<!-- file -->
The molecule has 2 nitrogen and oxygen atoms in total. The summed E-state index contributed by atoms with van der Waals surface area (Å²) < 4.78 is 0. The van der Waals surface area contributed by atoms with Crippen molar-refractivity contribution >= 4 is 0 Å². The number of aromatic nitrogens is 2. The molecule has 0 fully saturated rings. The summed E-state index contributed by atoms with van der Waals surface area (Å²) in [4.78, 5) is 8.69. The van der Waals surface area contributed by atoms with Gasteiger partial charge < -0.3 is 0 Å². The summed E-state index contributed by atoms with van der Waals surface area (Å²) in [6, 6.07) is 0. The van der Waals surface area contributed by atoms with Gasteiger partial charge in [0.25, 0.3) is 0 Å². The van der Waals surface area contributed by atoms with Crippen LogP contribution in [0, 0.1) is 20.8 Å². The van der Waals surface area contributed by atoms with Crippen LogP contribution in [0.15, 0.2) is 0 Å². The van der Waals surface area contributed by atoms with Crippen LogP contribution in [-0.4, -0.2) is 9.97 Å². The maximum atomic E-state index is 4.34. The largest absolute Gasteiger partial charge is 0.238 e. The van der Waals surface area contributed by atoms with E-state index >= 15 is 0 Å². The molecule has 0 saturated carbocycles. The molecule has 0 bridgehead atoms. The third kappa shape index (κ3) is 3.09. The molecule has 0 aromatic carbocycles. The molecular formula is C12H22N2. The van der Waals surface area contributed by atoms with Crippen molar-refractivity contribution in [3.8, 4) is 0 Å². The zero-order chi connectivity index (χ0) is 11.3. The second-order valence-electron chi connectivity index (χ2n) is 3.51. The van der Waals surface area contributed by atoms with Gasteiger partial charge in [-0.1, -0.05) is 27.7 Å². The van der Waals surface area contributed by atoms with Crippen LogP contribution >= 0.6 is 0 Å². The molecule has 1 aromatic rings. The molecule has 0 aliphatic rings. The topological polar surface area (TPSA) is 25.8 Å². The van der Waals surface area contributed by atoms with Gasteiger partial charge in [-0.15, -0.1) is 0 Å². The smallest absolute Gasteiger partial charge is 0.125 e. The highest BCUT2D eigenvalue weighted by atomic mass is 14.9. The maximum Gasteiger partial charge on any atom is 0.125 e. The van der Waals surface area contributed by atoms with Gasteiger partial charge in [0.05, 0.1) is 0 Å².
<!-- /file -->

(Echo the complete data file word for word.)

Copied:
The molecule has 2 nitrogen and oxygen atoms in total. The summed E-state index contributed by atoms with van der Waals surface area (Å²) < 4.78 is 0. The van der Waals surface area contributed by atoms with Crippen molar-refractivity contribution >= 4 is 0 Å². The number of aromatic nitrogens is 2. The molecule has 0 fully saturated rings. The summed E-state index contributed by atoms with van der Waals surface area (Å²) in [4.78, 5) is 8.69. The van der Waals surface area contributed by atoms with Gasteiger partial charge < -0.3 is 0 Å². The summed E-state index contributed by atoms with van der Waals surface area (Å²) in [6, 6.07) is 0. The van der Waals surface area contributed by atoms with Gasteiger partial charge in [0.25, 0.3) is 0 Å². The van der Waals surface area contributed by atoms with Crippen LogP contribution in [0, 0.1) is 20.8 Å². The van der Waals surface area contributed by atoms with Crippen LogP contribution in [0.15, 0.2) is 0 Å². The van der Waals surface area contributed by atoms with Crippen LogP contribution in [-0.4, -0.2) is 9.97 Å². The maximum atomic E-state index is 4.34. The largest absolute Gasteiger partial charge is 0.238 e. The van der Waals surface area contributed by atoms with E-state index >= 15 is 0 Å². The molecule has 0 saturated carbocycles. The molecule has 0 bridgehead atoms. The third kappa shape index (κ3) is 3.09. The molecule has 0 aromatic carbocycles. The molecular formula is C12H22N2. The van der Waals surface area contributed by atoms with Crippen molar-refractivity contribution in [3.8, 4) is 0 Å². The zero-order chi connectivity index (χ0) is 11.3. The second-order valence-electron chi connectivity index (χ2n) is 3.51. The van der Waals surface area contributed by atoms with Gasteiger partial charge in [-0.1, -0.05) is 27.7 Å². The van der Waals surface area contributed by atoms with Crippen LogP contribution >= 0.6 is 0 Å². The molecule has 1 aromatic rings. The molecule has 0 aliphatic rings. The topological polar surface area (TPSA) is 25.8 Å². The van der Waals surface area contributed by atoms with Gasteiger partial charge in [-0.15, -0.1) is 0 Å². The smallest absolute Gasteiger partial charge is 0.125 e. The highest BCUT2D eigenvalue weighted by atomic mass is 14.9. The maximum Gasteiger partial charge on any atom is 0.125 e. The van der Waals surface area contributed by atoms with Gasteiger partial charge in [0.05, 0.1) is 0 Å².